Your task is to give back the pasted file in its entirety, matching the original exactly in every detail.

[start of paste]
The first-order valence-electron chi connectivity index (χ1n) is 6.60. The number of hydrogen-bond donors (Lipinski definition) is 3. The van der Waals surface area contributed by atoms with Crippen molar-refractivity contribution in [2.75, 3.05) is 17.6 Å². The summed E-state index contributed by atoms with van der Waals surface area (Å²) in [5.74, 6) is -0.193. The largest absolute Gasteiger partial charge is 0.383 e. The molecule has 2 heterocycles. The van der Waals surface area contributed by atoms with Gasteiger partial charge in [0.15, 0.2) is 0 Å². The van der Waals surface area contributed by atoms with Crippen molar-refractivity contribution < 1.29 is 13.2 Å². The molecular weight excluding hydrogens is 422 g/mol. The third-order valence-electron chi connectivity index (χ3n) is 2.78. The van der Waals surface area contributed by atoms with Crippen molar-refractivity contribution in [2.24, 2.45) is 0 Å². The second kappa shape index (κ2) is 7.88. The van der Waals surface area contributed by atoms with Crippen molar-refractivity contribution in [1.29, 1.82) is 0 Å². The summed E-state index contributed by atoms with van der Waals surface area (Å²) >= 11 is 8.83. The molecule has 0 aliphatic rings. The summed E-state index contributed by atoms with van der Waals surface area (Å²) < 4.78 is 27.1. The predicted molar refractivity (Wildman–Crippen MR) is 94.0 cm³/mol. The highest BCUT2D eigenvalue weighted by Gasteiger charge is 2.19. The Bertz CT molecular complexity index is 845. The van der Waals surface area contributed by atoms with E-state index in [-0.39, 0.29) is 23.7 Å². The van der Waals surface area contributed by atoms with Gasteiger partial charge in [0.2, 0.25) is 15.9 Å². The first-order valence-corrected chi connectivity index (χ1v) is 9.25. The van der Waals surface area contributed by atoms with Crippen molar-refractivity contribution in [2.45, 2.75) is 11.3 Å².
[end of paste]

The first-order valence-electron chi connectivity index (χ1n) is 6.60. The number of hydrogen-bond donors (Lipinski definition) is 3. The van der Waals surface area contributed by atoms with Crippen molar-refractivity contribution in [2.75, 3.05) is 17.6 Å². The summed E-state index contributed by atoms with van der Waals surface area (Å²) in [5.74, 6) is -0.193. The largest absolute Gasteiger partial charge is 0.383 e. The molecule has 2 heterocycles. The van der Waals surface area contributed by atoms with Gasteiger partial charge in [0.15, 0.2) is 0 Å². The van der Waals surface area contributed by atoms with Crippen molar-refractivity contribution < 1.29 is 13.2 Å². The molecular weight excluding hydrogens is 422 g/mol. The third-order valence-electron chi connectivity index (χ3n) is 2.78. The van der Waals surface area contributed by atoms with Crippen molar-refractivity contribution in [2.24, 2.45) is 0 Å². The second kappa shape index (κ2) is 7.88. The van der Waals surface area contributed by atoms with Crippen molar-refractivity contribution in [1.29, 1.82) is 0 Å². The summed E-state index contributed by atoms with van der Waals surface area (Å²) >= 11 is 8.83. The molecule has 0 aliphatic rings. The summed E-state index contributed by atoms with van der Waals surface area (Å²) < 4.78 is 27.1. The predicted molar refractivity (Wildman–Crippen MR) is 94.0 cm³/mol. The highest BCUT2D eigenvalue weighted by Gasteiger charge is 2.19. The Bertz CT molecular complexity index is 845. The van der Waals surface area contributed by atoms with E-state index in [-0.39, 0.29) is 23.7 Å². The van der Waals surface area contributed by atoms with Gasteiger partial charge in [0.2, 0.25) is 15.9 Å². The first-order valence-corrected chi connectivity index (χ1v) is 9.25. The van der Waals surface area contributed by atoms with Crippen molar-refractivity contribution in [2.45, 2.75) is 11.3 Å².